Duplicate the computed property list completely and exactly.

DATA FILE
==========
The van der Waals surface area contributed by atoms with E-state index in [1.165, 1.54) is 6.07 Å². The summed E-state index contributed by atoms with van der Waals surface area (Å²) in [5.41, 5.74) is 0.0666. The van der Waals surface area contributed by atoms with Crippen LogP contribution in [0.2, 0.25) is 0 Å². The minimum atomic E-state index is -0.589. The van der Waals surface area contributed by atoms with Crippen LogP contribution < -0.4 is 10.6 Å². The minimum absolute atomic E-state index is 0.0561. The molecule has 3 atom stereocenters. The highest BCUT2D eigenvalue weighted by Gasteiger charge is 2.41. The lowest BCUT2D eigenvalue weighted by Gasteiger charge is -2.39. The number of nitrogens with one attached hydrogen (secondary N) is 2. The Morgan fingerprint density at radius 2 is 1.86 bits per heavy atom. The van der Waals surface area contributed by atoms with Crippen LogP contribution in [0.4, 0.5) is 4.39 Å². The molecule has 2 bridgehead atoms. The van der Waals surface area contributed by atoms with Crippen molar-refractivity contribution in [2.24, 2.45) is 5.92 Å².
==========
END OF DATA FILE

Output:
The van der Waals surface area contributed by atoms with E-state index in [1.165, 1.54) is 6.07 Å². The summed E-state index contributed by atoms with van der Waals surface area (Å²) in [5.41, 5.74) is 0.0666. The van der Waals surface area contributed by atoms with Crippen LogP contribution in [0.2, 0.25) is 0 Å². The minimum atomic E-state index is -0.589. The van der Waals surface area contributed by atoms with Crippen LogP contribution < -0.4 is 10.6 Å². The minimum absolute atomic E-state index is 0.0561. The molecule has 3 atom stereocenters. The highest BCUT2D eigenvalue weighted by Gasteiger charge is 2.41. The lowest BCUT2D eigenvalue weighted by Gasteiger charge is -2.39. The number of nitrogens with one attached hydrogen (secondary N) is 2. The Morgan fingerprint density at radius 2 is 1.86 bits per heavy atom. The van der Waals surface area contributed by atoms with Crippen LogP contribution in [0.4, 0.5) is 4.39 Å². The molecule has 2 bridgehead atoms. The van der Waals surface area contributed by atoms with Crippen molar-refractivity contribution in [2.24, 2.45) is 5.92 Å².